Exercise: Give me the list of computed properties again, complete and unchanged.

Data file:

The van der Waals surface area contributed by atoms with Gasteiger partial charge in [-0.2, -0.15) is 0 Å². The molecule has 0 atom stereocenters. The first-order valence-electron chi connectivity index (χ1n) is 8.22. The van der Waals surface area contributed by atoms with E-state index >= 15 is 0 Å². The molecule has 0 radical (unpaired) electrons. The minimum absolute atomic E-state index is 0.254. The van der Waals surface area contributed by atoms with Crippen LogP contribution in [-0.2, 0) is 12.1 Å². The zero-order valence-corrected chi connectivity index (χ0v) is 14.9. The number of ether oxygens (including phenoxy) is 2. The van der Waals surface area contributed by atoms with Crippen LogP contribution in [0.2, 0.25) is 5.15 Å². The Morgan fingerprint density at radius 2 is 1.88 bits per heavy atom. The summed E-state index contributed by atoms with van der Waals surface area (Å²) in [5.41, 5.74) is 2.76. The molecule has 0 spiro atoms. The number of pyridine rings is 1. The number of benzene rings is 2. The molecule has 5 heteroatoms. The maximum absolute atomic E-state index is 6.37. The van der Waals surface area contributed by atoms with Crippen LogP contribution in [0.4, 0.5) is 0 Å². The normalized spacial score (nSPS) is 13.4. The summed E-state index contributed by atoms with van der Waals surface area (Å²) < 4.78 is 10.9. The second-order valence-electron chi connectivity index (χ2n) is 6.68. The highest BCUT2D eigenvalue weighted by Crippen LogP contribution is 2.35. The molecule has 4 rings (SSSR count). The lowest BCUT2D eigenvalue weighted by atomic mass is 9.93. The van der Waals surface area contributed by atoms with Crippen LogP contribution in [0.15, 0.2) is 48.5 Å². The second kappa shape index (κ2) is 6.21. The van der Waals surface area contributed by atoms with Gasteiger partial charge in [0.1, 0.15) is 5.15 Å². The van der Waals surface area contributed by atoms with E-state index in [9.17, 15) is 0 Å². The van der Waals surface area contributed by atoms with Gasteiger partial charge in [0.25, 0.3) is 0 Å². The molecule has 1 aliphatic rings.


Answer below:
The van der Waals surface area contributed by atoms with Gasteiger partial charge in [-0.2, -0.15) is 0 Å². The molecule has 0 atom stereocenters. The first-order valence-electron chi connectivity index (χ1n) is 8.22. The van der Waals surface area contributed by atoms with E-state index >= 15 is 0 Å². The molecule has 0 radical (unpaired) electrons. The minimum absolute atomic E-state index is 0.254. The van der Waals surface area contributed by atoms with Crippen LogP contribution in [-0.2, 0) is 12.1 Å². The zero-order valence-corrected chi connectivity index (χ0v) is 14.9. The number of ether oxygens (including phenoxy) is 2. The van der Waals surface area contributed by atoms with Crippen LogP contribution in [0.2, 0.25) is 5.15 Å². The Morgan fingerprint density at radius 2 is 1.88 bits per heavy atom. The summed E-state index contributed by atoms with van der Waals surface area (Å²) in [5.41, 5.74) is 2.76. The molecule has 0 spiro atoms. The number of pyridine rings is 1. The number of benzene rings is 2. The molecule has 5 heteroatoms. The maximum absolute atomic E-state index is 6.37. The van der Waals surface area contributed by atoms with Crippen LogP contribution in [0.4, 0.5) is 0 Å². The normalized spacial score (nSPS) is 13.4. The summed E-state index contributed by atoms with van der Waals surface area (Å²) < 4.78 is 10.9. The second-order valence-electron chi connectivity index (χ2n) is 6.68. The highest BCUT2D eigenvalue weighted by Crippen LogP contribution is 2.35. The molecule has 4 rings (SSSR count). The lowest BCUT2D eigenvalue weighted by atomic mass is 9.93. The van der Waals surface area contributed by atoms with Crippen LogP contribution in [0.15, 0.2) is 48.5 Å². The second kappa shape index (κ2) is 6.21. The van der Waals surface area contributed by atoms with Gasteiger partial charge in [0.1, 0.15) is 5.15 Å². The van der Waals surface area contributed by atoms with E-state index in [9.17, 15) is 0 Å². The van der Waals surface area contributed by atoms with Gasteiger partial charge in [0.25, 0.3) is 0 Å². The molecule has 1 aliphatic rings.